Researchers are still searching
for the Holy Grail in battery technology
that will ultimately hold a charge for much longer than what's currently available and
be affordable to the masses. One that has promise is a new all-solid lithium-sulfur battery developed by scientists at the Department of Energy's Oak Ridge National Laboratory (ORNL). The research team, led by Chengdu Liang, claims the lithium-sulfur battery has around four times the energy density of conventional lithium-ion technologies found in today's devices, and it's pretty cheap to boot.
"Our approach is a complete change from the current battery concept of two electrodes joined by a liquid electrolyte, which has been used over the last 150 to 200 years," said Chengdu Liang, lead author on the ORNL study published this week in Angewandte Chemie International Edition.
This isn't the first time researchers have played around with lithium-sulfur batteries, though past attempts have been stymied because of the use of liquid electrolytes, which ultimately caused the battery to break down prematurely.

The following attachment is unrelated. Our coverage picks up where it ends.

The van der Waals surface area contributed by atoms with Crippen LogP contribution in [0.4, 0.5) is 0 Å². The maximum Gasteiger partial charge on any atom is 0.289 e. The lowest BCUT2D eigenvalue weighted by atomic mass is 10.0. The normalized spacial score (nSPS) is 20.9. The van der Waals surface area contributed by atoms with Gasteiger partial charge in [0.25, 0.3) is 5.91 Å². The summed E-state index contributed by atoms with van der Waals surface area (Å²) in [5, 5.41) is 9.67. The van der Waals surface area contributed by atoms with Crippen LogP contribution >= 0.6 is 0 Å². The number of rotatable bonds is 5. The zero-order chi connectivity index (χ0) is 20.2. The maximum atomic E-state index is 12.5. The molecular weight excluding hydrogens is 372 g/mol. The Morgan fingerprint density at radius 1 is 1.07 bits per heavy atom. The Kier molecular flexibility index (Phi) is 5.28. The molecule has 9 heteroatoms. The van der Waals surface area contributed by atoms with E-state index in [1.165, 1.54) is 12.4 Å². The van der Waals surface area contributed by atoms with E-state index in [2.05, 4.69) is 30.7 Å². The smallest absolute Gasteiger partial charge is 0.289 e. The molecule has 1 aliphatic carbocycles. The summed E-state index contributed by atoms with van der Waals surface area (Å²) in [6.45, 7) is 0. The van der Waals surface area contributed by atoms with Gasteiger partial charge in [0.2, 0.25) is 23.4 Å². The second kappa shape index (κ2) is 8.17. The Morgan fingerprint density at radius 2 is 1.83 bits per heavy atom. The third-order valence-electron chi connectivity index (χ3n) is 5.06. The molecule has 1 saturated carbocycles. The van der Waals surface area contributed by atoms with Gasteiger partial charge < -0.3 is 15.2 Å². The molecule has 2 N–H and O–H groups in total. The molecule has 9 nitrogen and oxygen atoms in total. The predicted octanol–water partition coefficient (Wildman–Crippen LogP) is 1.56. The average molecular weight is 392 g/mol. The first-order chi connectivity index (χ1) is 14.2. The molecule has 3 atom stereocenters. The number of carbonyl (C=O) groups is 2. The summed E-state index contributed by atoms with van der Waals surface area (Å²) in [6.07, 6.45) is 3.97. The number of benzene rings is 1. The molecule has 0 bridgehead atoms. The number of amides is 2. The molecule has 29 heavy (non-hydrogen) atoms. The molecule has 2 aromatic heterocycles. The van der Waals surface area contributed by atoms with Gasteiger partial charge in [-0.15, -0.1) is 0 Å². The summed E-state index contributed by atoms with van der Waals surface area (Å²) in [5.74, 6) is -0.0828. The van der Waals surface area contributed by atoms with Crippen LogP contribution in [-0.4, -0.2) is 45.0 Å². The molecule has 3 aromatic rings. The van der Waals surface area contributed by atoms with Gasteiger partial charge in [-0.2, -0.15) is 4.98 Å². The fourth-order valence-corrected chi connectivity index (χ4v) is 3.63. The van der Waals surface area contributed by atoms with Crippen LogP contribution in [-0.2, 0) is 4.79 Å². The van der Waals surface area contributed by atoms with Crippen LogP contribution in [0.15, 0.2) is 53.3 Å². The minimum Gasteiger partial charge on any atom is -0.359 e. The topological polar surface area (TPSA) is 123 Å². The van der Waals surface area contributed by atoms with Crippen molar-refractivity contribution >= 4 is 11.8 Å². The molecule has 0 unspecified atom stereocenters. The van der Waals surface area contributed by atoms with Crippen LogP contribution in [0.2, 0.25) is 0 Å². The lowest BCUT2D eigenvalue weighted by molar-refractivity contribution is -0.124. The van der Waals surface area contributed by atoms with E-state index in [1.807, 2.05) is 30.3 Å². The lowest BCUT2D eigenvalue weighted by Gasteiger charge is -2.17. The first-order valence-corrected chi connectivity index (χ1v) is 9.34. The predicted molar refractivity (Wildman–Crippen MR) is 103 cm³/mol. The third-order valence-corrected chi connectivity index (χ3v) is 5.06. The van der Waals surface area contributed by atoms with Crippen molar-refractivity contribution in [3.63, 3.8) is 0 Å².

"This game-changing shift from liquid to solid electrolytes eliminates the problem of sulfur dissolution and enables us to deliver on the promise of lithium-sulfur batteries," Liang said. "Our battery design has real potential to reduce cost, increase energy density and improve safety compared with existing lithium-ion technologies."
Another upside is that of cost. Liang points out that "sulfur is practically free," which will make it easier to transition the technology from its current demonstration stage into a commercial application.